To celebrate World Oceans Day 2021 we are launched our Arnhem X Sea Shepherd 'Protect The Locals' Charity Tee.
Our precious oceans are in crisis. It is estimated that 8 million tons of plastic enters our oceans annually. Plastic is durable and indestructible, taking hundreds of years to break down. Plastic in our oceans break down into micro plastics that enter the food chain, threatening both marine biodiversity and human health. All too frequently are we witnessing sea birds, turtles, whales and other marine life suffering and dying due to plastic ingestion. And not only this, plastics leach chemicals disrupting delicate ocean ecosystems, giving rise to ocean acidification that's a contributing factor to climate change.
Plastic pollution is woven into fast fashion culture. It's estimated that 63% of materials used for clothing are virgin plastic that when washed leech microfibers into our waterways, destined to become microplastics in our oceans. As a sustainable fashion brand this statistic breaks our hearts. We choose to work with sustainable fibres from trees or plants, or to close the loop we use recycled fibres that turn plastic pollution into fabric that we use for our intimates and swim. But even recycled synthetics shed fibres when washed, which is why sell Guppybags that catch microfibres to prevent them from entering our waterways and oceans.
At Arnhem we want to create a new balance for our industry rooted in true understanding of the ocean, our planet and how we as people relate to it. To celebrate World Oceans Day we have chosen to support Sea Shepherd and their ongoing campaigns to defend, conserve and protect our oceans.
We see an affinity between our industry and Sea Shepherd's Marine Debris Campaign. The Marine Debris Campaign is driving change through awareness and community engagement. Defending Australian waterways and coastlines. The nationwide campaign began in 2016. Passionate volunteers have removed over 3 million pieces of waste destined for the ocean. This waste has been painstakingly categorised and documented by citizen scientists. This data is used to identify the source allowing Sea Shepherd to work with local councils, businesses and other stakeholders to find solutions to prevent plastic pollution. Sea shepherd hold monthly community clean up events, empowering communities to take direct action and turn the tide on ocean waste.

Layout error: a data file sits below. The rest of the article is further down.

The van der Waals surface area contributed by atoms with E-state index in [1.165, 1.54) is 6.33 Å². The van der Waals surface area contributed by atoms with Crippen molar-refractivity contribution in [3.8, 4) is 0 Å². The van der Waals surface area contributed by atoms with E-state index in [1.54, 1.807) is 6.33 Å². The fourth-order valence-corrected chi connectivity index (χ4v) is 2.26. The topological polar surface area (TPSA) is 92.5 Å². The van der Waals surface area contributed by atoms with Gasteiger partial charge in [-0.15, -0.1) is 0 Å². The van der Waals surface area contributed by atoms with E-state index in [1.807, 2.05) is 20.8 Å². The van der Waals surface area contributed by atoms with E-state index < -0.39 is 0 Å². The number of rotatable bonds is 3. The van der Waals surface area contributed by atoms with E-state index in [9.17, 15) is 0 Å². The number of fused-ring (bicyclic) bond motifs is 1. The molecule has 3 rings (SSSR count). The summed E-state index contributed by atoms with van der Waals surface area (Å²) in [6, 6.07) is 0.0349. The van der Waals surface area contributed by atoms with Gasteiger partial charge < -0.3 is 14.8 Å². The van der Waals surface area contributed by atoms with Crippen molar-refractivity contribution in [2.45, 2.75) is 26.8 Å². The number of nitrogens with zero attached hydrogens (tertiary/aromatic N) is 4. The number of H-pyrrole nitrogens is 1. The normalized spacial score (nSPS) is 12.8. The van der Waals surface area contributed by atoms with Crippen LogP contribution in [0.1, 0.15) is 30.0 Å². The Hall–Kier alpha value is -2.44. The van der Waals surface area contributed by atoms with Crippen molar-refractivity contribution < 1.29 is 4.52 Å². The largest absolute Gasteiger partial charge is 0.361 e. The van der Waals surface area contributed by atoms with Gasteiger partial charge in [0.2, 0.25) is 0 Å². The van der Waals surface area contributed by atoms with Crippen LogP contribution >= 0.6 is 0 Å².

Below we introduce you to Marina Hansen, National Marine Debris Campaigner for Sea Shepherd Australia. So join us in going a little deeper into the amazing work that's going on to tackle marine debris...
What does a day in the life of a Marine Debris Campaigner look like?
Every day working at Sea Shepherd presents something new – whether that is being out cleaning beaches, writing government submissions advocating for action to address plastic pollution, hosting a school beach clean-up or talk, writing communications on the plastic crisis to our followers, or supporting one of our amazing volunteer Coordinators who host community clean-ups in their area each month.
Tell us about your journey in becoming a Marine Conservationist and working with Sea Shepherd on this campaign.
I started out as a volunteer with Sea Shepherd in 2007 with the Perth Chapter. I absolutely love whales and at the time whaling was happening in the Southern Ocean Whale Sanctuary and I thought to myself I’m going to go and volunteer for Sea Shepherd as they were the only organisation taking direct action in Antarctica to protect the whales.
Fast forward to 2015, fellow Perth volunteers Liza Dicks (who is our Remote Campaign Coordinator, Arnhem Campaign Leader and Cocos Campaign Leader) and her daughter Georgie (veteran Sea Shepherd crew member) and I decided to host a beach clean-up each month for other Sea Shepherd volunteers. It was really only meant to be a new year’s type resolution to do something to help our local environment. After a few months our presence on the beach was attracting lots of interest from the public asking to join in and so mid-year we hosted our first community clean-up.
In February 2016, the Sea Shepherd Australia’s national Marine Debris Campaign was launched – we now have 19 volunteer marine debris teams around Australia and we have also conducted clean-ups in remote areas like in NorthEast Arnhem Land with the Dhimurru Rangers, at the World Heritage Listed Ningaloo, Mulgumpin (Moreton Island), off Brisbane and the Cocos Keeling Islands. The remote clean-ups show hidden places that are impacted by ocean plastics washing ashore.
Sea Shepherd’s Marine Debris Campaign is very grassroots and shows how individual actions can make a big difference.
What is the driving force that inspires your dedication to defend the oceans?
As a young child I remember the pure enjoyment of being at the beach with my family and how amazed I was at seeing whales and dolphins and all the little fish, rays, crabs and sea stars – I want my children and future generations to experience that same joy and to have clean, healthy oceans brimming with marine life.
We can’t stand still and do nothing, that’s not an option. The oceans are the lungs of the planet and are key to our survival so we must all be motivated to protect the planet.